When employees file age-discrimination lawsuits, their lawyers may try to bolster the case by seeking out co-workers who have the same complaint.
Until recently, courts applied the “same supervisor” rule to co-worker testimony. That means the co-worker’s testimony was only relevant if he or she shared the same supervisor with the plaintiff.
But now, a federal appeals court has thrown out that rule, allowing employees from anywhere in the company to testify if the alleged age discrimination was companywide. (In a large organization, it probably isn’t hard to find several other employees who think they’re being discriminated against due to age.)
The upshot: Employers should be prepared with companywide stats that show older workers were NOT disproportionately affected by RIFs or other employment decisions.
Recent case: When Ellen Mendelsohn sued Sprint for age discrimination, she tried to get five post-40 co-workers to testify that they, too, were selected for termination due to age.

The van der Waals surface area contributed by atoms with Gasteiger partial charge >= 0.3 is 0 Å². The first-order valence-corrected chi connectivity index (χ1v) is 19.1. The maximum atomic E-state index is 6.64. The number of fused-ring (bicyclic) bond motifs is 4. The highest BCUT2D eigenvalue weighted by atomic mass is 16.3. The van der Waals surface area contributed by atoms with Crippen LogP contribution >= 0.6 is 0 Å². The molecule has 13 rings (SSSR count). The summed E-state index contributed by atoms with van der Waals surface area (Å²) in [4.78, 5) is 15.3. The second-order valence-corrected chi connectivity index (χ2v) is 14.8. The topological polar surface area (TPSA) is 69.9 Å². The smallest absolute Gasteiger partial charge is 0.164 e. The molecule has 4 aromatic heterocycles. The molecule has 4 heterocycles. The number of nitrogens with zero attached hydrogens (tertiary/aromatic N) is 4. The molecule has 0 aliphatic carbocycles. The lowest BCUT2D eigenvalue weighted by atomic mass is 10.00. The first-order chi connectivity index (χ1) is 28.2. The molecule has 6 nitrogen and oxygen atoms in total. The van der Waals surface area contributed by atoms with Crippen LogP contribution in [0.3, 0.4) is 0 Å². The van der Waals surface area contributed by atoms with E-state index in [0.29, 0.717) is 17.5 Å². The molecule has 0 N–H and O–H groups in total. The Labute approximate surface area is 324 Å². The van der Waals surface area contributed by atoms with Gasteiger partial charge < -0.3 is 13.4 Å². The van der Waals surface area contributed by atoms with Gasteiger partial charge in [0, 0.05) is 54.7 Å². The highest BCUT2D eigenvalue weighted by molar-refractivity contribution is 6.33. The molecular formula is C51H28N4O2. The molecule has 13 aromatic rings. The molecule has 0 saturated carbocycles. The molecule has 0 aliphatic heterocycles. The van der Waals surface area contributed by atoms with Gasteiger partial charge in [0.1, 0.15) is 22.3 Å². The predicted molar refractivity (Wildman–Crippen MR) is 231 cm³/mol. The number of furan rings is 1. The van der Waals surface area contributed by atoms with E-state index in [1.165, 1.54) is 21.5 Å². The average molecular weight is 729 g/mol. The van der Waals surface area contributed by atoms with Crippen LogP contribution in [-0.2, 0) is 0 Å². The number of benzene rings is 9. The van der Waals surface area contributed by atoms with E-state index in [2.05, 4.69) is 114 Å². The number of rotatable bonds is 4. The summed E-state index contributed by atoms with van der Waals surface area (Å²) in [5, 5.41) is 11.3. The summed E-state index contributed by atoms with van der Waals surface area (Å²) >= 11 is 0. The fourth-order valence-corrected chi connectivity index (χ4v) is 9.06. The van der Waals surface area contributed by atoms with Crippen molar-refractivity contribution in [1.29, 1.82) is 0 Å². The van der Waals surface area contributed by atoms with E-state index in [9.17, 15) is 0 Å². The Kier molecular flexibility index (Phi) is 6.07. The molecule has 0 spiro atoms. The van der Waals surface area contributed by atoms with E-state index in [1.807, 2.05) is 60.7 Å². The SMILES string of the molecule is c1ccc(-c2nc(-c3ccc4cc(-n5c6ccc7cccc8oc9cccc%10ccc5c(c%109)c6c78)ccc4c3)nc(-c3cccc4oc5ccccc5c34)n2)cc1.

A lower court said the five couldn’t testify because they didn’t have the same supervisor as Mendelsohn. But the 10th Circuit ordered a new trial complete with the co-worker testimony. It reasoned that since she claimed a companywide policy targeted older employees for the RIF, testimony from other co-workers was relevant. (Mendelsohn v. Sprint/United Company, No. 05-3150, 10th Cir., 2006)
Online resource: For more information on complying with the federal Age Discrimination in Employment Act—including the law’s relation to want-ads, benefits, pre-employment testing and lawsuit waivers—go to the Age Discrimination section of the EEOC’s Web site at www.eeoc.gov/types/age.html.
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